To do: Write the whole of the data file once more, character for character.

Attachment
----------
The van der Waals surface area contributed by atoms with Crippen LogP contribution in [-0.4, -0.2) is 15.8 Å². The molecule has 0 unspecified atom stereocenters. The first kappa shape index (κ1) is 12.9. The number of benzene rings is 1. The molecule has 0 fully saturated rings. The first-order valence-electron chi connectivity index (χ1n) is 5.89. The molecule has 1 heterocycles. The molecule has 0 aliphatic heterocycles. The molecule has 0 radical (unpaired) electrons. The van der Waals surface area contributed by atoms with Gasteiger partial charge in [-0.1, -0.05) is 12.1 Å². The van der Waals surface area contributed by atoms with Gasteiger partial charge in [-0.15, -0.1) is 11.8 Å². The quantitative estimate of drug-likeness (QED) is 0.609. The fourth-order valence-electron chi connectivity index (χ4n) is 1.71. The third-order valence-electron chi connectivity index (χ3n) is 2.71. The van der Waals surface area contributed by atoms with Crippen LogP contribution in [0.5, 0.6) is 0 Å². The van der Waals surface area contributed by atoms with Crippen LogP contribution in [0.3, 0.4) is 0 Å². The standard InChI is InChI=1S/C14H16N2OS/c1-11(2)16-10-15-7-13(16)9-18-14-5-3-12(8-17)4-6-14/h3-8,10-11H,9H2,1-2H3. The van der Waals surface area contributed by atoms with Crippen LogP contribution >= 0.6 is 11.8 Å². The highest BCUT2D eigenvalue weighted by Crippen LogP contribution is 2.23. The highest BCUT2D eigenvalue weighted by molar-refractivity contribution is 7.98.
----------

The van der Waals surface area contributed by atoms with Crippen LogP contribution in [-0.4, -0.2) is 15.8 Å². The molecule has 0 unspecified atom stereocenters. The first kappa shape index (κ1) is 12.9. The number of benzene rings is 1. The molecule has 0 fully saturated rings. The first-order valence-electron chi connectivity index (χ1n) is 5.89. The molecule has 1 heterocycles. The molecule has 0 aliphatic heterocycles. The molecule has 0 radical (unpaired) electrons. The van der Waals surface area contributed by atoms with Gasteiger partial charge in [-0.1, -0.05) is 12.1 Å². The van der Waals surface area contributed by atoms with Gasteiger partial charge in [-0.15, -0.1) is 11.8 Å². The quantitative estimate of drug-likeness (QED) is 0.609. The fourth-order valence-electron chi connectivity index (χ4n) is 1.71. The third-order valence-electron chi connectivity index (χ3n) is 2.71. The van der Waals surface area contributed by atoms with Crippen LogP contribution in [0.5, 0.6) is 0 Å². The van der Waals surface area contributed by atoms with Crippen LogP contribution in [0.3, 0.4) is 0 Å². The standard InChI is InChI=1S/C14H16N2OS/c1-11(2)16-10-15-7-13(16)9-18-14-5-3-12(8-17)4-6-14/h3-8,10-11H,9H2,1-2H3. The van der Waals surface area contributed by atoms with Crippen LogP contribution >= 0.6 is 11.8 Å². The highest BCUT2D eigenvalue weighted by Crippen LogP contribution is 2.23. The highest BCUT2D eigenvalue weighted by molar-refractivity contribution is 7.98.